--Thanks in advance


You need to have a blog. At that point the ignore user button will send you to a page where you can enter user names to ignore, one user per line.
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Quoting HurricaneSwirl:


Well, ok. I dunno about you, but instead of padding myself on the pad, I pat myself on the back :)


I wasn't really sure where to go with that one. None of them needed to go on the blog, though.
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Quoting HurricaneSwirl:


It's pretty scary trust me LOL

I wonder where that "FLdewey" person went to, he has tons of scary JFV pics for some reason..

LOL
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478. 7544
our bahamma blob looks good on visable sat at this hour nhc did note it so i keep on it

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477. xcool
TropicalAnalystwx13 ;)
Member Since: September 26, 2009 Posts: 2 Comments: 15620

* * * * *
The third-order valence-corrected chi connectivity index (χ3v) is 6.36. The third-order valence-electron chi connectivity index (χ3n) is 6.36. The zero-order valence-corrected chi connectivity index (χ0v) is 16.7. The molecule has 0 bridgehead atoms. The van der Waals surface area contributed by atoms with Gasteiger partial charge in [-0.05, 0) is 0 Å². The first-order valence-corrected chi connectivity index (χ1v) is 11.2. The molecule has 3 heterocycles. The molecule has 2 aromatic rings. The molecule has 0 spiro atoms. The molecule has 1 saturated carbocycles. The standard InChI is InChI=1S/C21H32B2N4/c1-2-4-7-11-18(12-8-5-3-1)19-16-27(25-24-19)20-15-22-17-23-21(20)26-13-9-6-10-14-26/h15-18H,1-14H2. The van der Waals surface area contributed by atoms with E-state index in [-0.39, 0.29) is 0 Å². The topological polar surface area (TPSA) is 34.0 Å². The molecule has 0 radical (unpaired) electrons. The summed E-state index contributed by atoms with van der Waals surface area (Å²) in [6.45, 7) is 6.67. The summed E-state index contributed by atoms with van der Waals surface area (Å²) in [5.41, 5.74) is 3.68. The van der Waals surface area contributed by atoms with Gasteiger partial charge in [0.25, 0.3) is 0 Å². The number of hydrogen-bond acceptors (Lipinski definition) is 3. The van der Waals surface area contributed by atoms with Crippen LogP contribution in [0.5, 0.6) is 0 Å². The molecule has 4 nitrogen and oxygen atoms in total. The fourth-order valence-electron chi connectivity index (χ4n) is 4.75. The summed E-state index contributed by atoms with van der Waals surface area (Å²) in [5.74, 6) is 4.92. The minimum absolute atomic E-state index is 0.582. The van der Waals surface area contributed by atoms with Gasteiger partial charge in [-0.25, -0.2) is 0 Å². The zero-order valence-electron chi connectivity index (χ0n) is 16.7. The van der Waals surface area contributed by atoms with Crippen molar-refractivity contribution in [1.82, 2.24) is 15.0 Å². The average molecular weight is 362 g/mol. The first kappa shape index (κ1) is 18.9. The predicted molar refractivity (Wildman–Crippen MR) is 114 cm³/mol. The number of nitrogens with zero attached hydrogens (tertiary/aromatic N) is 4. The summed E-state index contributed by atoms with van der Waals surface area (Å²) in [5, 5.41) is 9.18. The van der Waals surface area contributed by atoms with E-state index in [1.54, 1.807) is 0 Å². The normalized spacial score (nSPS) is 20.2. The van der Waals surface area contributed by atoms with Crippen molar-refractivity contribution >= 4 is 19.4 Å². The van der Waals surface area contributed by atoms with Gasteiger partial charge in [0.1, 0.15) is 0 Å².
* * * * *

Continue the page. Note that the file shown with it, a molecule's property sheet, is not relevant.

Quoting CBS4:


Yes, sir. For finally comprehending something, you know? It's a sensational feeling, my friend. I'm sure that you've felt it before, you know? LOL, ^_^.


Well, ok. I dunno about you, but instead of padding myself on the pad, I pat myself on the back :)
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Quoting StormGoddess:

Oh, ok....well at least it wasn't something scary. :)

That's funny, I'm not afraid of tornadoes or hurricanes, but I was worried about the shower curtain. LMAO
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Hmmmm.....Is anybody else having problems with the Ignore User button? I've tested it a few times in the past week or so and it only redirects to my blog home page. I googled this and found that it has been suggested that you have to create a blog first before you can use the Ignore feature; however, when I try to Create Blog or Add Entry in my blog it also just redirects to my blog home page. I don't currently have any blog entries. If no one knows a solution, can anyone direct me to someone who might be able to answer this for me? The Support link at the bottom of the page is of no use here.
--Thanks in advance
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Quoting xcool:
i;m flollow IKE FORECAST 13 NAMED STORMS . ;) LOL


Dont you think thats a little low?